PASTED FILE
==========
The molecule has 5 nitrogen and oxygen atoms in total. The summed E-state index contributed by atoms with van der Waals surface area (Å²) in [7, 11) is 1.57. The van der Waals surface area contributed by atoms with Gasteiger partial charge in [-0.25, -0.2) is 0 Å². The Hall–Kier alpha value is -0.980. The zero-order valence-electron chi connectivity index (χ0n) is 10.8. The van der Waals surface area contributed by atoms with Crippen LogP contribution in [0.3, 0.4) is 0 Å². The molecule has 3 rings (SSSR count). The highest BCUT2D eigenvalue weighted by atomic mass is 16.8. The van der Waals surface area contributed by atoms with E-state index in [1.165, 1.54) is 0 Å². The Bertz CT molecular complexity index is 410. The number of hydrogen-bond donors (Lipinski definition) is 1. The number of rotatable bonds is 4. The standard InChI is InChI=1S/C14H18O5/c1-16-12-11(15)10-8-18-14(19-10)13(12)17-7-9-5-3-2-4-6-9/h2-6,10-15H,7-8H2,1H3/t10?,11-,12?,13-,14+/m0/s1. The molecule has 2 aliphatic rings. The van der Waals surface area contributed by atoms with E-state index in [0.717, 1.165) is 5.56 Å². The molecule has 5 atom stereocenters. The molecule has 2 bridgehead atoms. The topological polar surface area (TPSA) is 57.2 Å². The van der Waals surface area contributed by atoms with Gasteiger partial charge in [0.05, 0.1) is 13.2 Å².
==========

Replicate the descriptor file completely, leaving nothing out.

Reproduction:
The molecule has 5 nitrogen and oxygen atoms in total. The summed E-state index contributed by atoms with van der Waals surface area (Å²) in [7, 11) is 1.57. The van der Waals surface area contributed by atoms with Gasteiger partial charge in [-0.25, -0.2) is 0 Å². The Hall–Kier alpha value is -0.980. The zero-order valence-electron chi connectivity index (χ0n) is 10.8. The van der Waals surface area contributed by atoms with Crippen LogP contribution in [0.3, 0.4) is 0 Å². The molecule has 3 rings (SSSR count). The highest BCUT2D eigenvalue weighted by atomic mass is 16.8. The van der Waals surface area contributed by atoms with E-state index in [1.165, 1.54) is 0 Å². The Bertz CT molecular complexity index is 410. The number of hydrogen-bond donors (Lipinski definition) is 1. The number of rotatable bonds is 4. The standard InChI is InChI=1S/C14H18O5/c1-16-12-11(15)10-8-18-14(19-10)13(12)17-7-9-5-3-2-4-6-9/h2-6,10-15H,7-8H2,1H3/t10?,11-,12?,13-,14+/m0/s1. The molecule has 2 aliphatic rings. The van der Waals surface area contributed by atoms with E-state index in [0.717, 1.165) is 5.56 Å². The molecule has 5 atom stereocenters. The molecule has 2 bridgehead atoms. The topological polar surface area (TPSA) is 57.2 Å². The van der Waals surface area contributed by atoms with Gasteiger partial charge in [0.05, 0.1) is 13.2 Å².